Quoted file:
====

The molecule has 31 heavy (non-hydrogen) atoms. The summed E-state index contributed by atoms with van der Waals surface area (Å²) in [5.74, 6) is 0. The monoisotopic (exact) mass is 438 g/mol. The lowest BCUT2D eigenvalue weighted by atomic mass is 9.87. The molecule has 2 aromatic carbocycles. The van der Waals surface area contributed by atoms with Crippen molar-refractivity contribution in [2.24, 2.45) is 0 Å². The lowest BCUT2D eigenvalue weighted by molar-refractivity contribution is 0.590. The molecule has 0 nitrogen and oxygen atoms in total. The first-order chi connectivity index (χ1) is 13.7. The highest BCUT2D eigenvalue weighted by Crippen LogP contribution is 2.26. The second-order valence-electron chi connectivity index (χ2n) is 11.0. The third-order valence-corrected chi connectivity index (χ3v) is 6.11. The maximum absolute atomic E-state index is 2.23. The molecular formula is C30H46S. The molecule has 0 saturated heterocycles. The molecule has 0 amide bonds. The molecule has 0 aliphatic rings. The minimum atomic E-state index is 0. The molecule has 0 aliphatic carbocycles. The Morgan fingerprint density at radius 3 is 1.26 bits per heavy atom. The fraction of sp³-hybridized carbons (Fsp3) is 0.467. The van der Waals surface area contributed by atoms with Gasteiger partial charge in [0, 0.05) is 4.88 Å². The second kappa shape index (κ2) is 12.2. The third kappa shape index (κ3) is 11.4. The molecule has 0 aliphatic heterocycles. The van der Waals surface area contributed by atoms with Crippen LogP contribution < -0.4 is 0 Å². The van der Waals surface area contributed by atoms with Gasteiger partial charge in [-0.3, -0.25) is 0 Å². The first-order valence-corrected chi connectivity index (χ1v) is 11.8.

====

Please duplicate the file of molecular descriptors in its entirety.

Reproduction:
The molecule has 31 heavy (non-hydrogen) atoms. The summed E-state index contributed by atoms with van der Waals surface area (Å²) in [5.74, 6) is 0. The monoisotopic (exact) mass is 438 g/mol. The lowest BCUT2D eigenvalue weighted by atomic mass is 9.87. The molecule has 2 aromatic carbocycles. The van der Waals surface area contributed by atoms with Crippen molar-refractivity contribution in [2.24, 2.45) is 0 Å². The lowest BCUT2D eigenvalue weighted by molar-refractivity contribution is 0.590. The molecule has 0 nitrogen and oxygen atoms in total. The first-order chi connectivity index (χ1) is 13.7. The highest BCUT2D eigenvalue weighted by Crippen LogP contribution is 2.26. The second-order valence-electron chi connectivity index (χ2n) is 11.0. The third-order valence-corrected chi connectivity index (χ3v) is 6.11. The maximum absolute atomic E-state index is 2.23. The molecular formula is C30H46S. The molecule has 0 saturated heterocycles. The molecule has 0 amide bonds. The molecule has 0 aliphatic rings. The minimum atomic E-state index is 0. The molecule has 0 aliphatic carbocycles. The Morgan fingerprint density at radius 3 is 1.26 bits per heavy atom. The fraction of sp³-hybridized carbons (Fsp3) is 0.467. The van der Waals surface area contributed by atoms with Gasteiger partial charge in [0, 0.05) is 4.88 Å². The second kappa shape index (κ2) is 12.2. The third kappa shape index (κ3) is 11.4. The molecule has 0 aliphatic heterocycles. The van der Waals surface area contributed by atoms with Crippen LogP contribution < -0.4 is 0 Å². The van der Waals surface area contributed by atoms with Gasteiger partial charge in [-0.3, -0.25) is 0 Å². The first-order valence-corrected chi connectivity index (χ1v) is 11.8.